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Don’t take lunacy too seriously

Riding on a bus in the middle of the night through Iowa, South Dakota, Nebraska, it’s impressive, the sheer volume of traffic, hour after hour. Tanker trucks and semis and auto carriers, thousands of tons of goods moving to market, like a train of ants carrying leaves to their anthill. Out here, you don’t see the “American carnage” referred to in the inaugural address back in January. Evidently the speaker who portrayed the country as a beached whale and a victim of international conspiracies has now fixed the problems and we’re booming again. Good.

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In the republic of marriage

My wife has gone East for a couple weeks and now there is nobody to say, “You’re not wearing that tie with that shirt, are you?” Nobody to point discreetly at her left nostril and hand me a tissue. Nobody to remind me of the name of that woman with the glasses (Liz) whom I ought to know — I told my wife, “Her and me went to school together” so that she’d have the satisfaction of saying “She and I.” “No,” I said, “I don’t think you went to our school.”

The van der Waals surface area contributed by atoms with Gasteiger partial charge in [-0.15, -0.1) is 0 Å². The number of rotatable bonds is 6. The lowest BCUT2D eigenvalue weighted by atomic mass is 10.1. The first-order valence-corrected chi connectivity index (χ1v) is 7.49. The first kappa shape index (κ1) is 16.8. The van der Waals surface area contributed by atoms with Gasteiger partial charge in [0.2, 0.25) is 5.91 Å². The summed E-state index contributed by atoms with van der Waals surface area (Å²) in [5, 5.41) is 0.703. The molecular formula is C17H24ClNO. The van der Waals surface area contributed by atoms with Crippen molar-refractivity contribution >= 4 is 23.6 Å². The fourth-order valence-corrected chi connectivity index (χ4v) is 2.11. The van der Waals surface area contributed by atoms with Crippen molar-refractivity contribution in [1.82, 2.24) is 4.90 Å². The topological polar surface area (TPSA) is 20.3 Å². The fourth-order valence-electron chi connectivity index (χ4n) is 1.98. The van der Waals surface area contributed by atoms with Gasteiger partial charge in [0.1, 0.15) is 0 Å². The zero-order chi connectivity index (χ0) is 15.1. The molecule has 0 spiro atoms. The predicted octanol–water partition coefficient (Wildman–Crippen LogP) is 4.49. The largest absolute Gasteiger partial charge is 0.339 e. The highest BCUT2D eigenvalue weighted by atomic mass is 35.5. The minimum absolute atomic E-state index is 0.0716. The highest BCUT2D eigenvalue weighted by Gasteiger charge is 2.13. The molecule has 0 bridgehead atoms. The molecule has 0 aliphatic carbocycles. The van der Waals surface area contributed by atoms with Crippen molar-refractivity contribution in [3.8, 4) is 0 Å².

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We will survive this

So. We have a vulgar, unstable yo-yo with a toxic ego and an attention-deficit problem in the White House, and now we can see that government by Twitter is like trying to steer a ship by firing a pistol at the waves — not really useful — but what does it all add up to? Not that much, if you ask me, which you didn’t, but I’ll say it anyway.

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A new idea about Amelia Earhart

At the age of 75, I’m coming to realize that I may never know for certain what happened to Amelia Earhart and her navigator, Fred Noonan, on their round-the-world flight that disappeared in the South Pacific in July 1937. I have been in love with her forever and it’s painful to have no resolution, only the same old theories. Like Hansel and Gretel, who disappear into the woods and some think they got baked by the witch and others think they were deadly allergic to gingerbread containing glutens. I like to think Amelia was rescued by Howard Hughes and lived with him secretly at the Desert Inn in Las Vegas, had a child, and gave him up for adoption by my parents, John and Grace Keillor, in Anoka, Minnesota, but it’s a theory based on alternative facts and has been suppressed until now.

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Extinction is all around us

The big news last week was that giraffes and lions are approaching extinction because we humans are turning their habitat into farms and senior high-rises. I read the article and of course thought of the lion who killed a giraffe and brought the corpse back to the den and his wife said, “You can’t leave that lyin’ there,” and he said, “That’s not a lion, it’s a giraffe.”